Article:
Password Pandemonium

Too many user names and passwords to remember ...It seems that many people have been heeding admonitions from seemingly everywhere that they should refrain from using the same user name and password for their various online accounts.

“Password creep” has been the result. Just how much so is revealed in a recently published research studied from social web SaaS provider Janrain, in concert with Harris Interactive.

The 2012 Online Registration & Password Study found that nearly 60% of online adults have five or more unique passwords associated with their online logins.

One-third of the respondents report that they maintain 10 or more passwords. And ~10% report having more than 20 individual passwords.

These figures are up significantly from the first Janrain study, which was conducted back in 2006.

Of course, when one considers the myriad of online activities many people engage in, it’s not hard to fathom how the number of passwords per user has become so large.  Consider all of these possibilities just for starters:

  • Retail sites and loyalty programs
  • TripAdvisor, Angie’s List, Yelp! and other review sites
  • Facebook, Twitter and other social networking sites
  • LinkedIn, Career Builder and other career-oriented sites
  • Google, Yahoo and other e-mail/search portals
  • PayPal and other payment, banking and financial sites
  • Hobby sites and discussion boards
  • Personal blogs

And the list goes on …

The Janrain/Harris study also uncovered several interesting findings based on age and gender demographics:

  • Older people (age 55+) are more likely to have a higher number of unique passwords than younger adults.
  • Men age 45-54 report having the highest average number of unique password (~10).

There’s no question that people have heeded the warnings about using passwords that are too easy to “game” … and thus are creating passwords that incorporate a combination of letters, numbers and other symbols.

But the downside is a considerable percentage of people forgetting their passwords frequently. 

In fact, more than one-third of the respondents reporte that they have had to ask for assistance on their user name or password at least once in the past month.

And another thing: The vast majority of people (~85%) dislike being asked to register to access information on a new website.

What did they dislike in particular? Half of the respondents complained about having to create and remember yet another user name and password. And ~45% believe that online registration forms are too long and time-consuming to complete.

Despite the irritations of “password pandemonium,” it’s doubtful many online consumers are going to be changing their behaviors very soon.

One alternative would be to create a few strong, secure passwords that are used across multiple sites but changed regularly.  But to many, that “cure” is no better than the “disease” they have already.

A surprise? Corporate reputations on the rise.

Corporate reputations on the riseWhat’s happening with the reputations of the leading U.S. corporations? Are we talking “bad rep” or “bum rap”?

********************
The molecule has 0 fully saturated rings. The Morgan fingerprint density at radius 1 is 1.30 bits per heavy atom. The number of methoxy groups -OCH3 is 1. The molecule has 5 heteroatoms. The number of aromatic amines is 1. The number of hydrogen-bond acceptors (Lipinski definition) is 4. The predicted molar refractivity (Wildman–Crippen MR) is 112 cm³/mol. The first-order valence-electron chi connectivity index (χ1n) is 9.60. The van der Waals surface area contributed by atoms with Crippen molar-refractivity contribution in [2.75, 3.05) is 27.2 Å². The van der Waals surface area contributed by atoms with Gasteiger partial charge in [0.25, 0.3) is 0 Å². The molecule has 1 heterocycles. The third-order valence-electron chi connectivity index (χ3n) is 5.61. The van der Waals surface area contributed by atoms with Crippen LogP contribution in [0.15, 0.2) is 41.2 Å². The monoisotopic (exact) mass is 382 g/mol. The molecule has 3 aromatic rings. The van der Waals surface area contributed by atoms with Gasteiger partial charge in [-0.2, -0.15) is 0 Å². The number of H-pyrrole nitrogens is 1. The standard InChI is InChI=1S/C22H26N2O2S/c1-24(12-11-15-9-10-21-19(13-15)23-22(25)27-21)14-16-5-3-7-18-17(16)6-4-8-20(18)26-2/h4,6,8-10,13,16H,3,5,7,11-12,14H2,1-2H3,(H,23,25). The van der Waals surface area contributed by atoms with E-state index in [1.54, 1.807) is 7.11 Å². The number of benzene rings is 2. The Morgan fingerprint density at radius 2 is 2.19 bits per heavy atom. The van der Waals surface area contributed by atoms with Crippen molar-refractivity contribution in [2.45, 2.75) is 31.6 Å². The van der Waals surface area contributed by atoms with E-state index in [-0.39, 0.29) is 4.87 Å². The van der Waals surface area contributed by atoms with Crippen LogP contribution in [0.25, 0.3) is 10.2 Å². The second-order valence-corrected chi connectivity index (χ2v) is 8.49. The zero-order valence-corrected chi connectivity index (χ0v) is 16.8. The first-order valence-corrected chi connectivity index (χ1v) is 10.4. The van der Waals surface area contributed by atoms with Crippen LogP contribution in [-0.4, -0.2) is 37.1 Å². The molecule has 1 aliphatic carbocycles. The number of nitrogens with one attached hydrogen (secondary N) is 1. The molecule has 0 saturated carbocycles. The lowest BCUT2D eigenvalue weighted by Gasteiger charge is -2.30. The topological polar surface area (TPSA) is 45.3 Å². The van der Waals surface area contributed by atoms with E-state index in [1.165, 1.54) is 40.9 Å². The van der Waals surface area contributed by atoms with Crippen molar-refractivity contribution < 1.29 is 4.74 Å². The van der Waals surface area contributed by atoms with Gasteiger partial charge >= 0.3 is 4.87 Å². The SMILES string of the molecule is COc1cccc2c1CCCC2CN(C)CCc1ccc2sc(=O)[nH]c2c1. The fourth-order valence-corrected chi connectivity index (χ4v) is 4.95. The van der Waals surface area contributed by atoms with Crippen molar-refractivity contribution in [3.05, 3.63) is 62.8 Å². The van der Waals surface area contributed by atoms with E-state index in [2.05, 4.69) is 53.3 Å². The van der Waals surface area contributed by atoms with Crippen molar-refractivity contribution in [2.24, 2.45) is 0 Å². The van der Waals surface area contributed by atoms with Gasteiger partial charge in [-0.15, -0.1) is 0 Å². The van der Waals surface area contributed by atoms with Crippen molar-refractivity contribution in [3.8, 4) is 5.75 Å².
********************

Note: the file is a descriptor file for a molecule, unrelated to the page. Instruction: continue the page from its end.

Actually, it turns out that corporate reputations are on the rise; that’s according to findings from the 2011 Reputation Quotient® Survey conducted by market research firm Harris Interactive.

Each year since 1999, Harris has measured the reputations of the 60 “most visible” corporations in the United States. The 2011 survey, fielded in January and February, included ~30,000 Americans who are part of Harris’ online panel database. Respondents rated the companies on 20 attributes that comprise what Harris deems the overall “reputation quotient” (RQ).

The 2011 survey contained 54 “most visible” companies that were also part of the 2010 survey. Of those, 18 of the firms showed significant RQ increases compared to only two with declines.

The 20 attributes in the Harris survey are then grouped into six larger categories that are known to influence reputation and consumer behavior:

 Products and services
 Financial performance
 Emotional appeal
 Vision and leadership
 Workplace environment
 Social responsibility

Each of the ten top-rated companies in the 2011 survey achieved between an 81 and 84 RQ score in corporate reputation. (Any RQ score over 80 is considered “excellent” in the Harris study). In cescending order of score, these top-ranked corporations were:

 Google
 Johnson & Johnson
 3M Company
 Berkshire Hathaway
 Apple
 Intel Corporation
 Kraft Foods
 Amazon.com
 Disney Company
 General Mills

At the other end of the scale, the ten companies with the lowest ratings among the 60 included on the survey were:

 Delta Airlines (61 RQ score)
 JPMorgan Chase (61)
 ExxonMobil (61)
 General Motors (60)
 Bank of America (59)
 Chrysler (58)
 Citigroup (57)
 Goldman Sachs (54)
 BP (50)
 AIG (48)

Clearly, BP and AIG haven’t escaped their bottom-of-the-barrel ratings – and probably won’t anytime soon.

What about certain industries in general? The Harris research reveals that the technology segment is perceived most positively, with ~75% of respondents giving that sector a positive rating.

The next most popular segment – retail – had ~57% of respondents giving it a positive rating.

For the auto industry, the big news is not that it’s held in high regard (it’s not) … but that its ratings jumped 15 percentage points between 2010 and 2011. That’s the largest one-year jump recorded for any industry in any year since the Harris RQ Survey began.

What industries are bouncing along the bottom? Predictably, it’s financial services firms and oil companies.

But the news from this survey is, on balance, quite positive. In fact, Harris found that there were actually more individual companies rated “excellent” than has ever been recorded in the history of the survey. Considering the sorry state of the economy and how badly many brands have been battered, that result is nothing short of amazing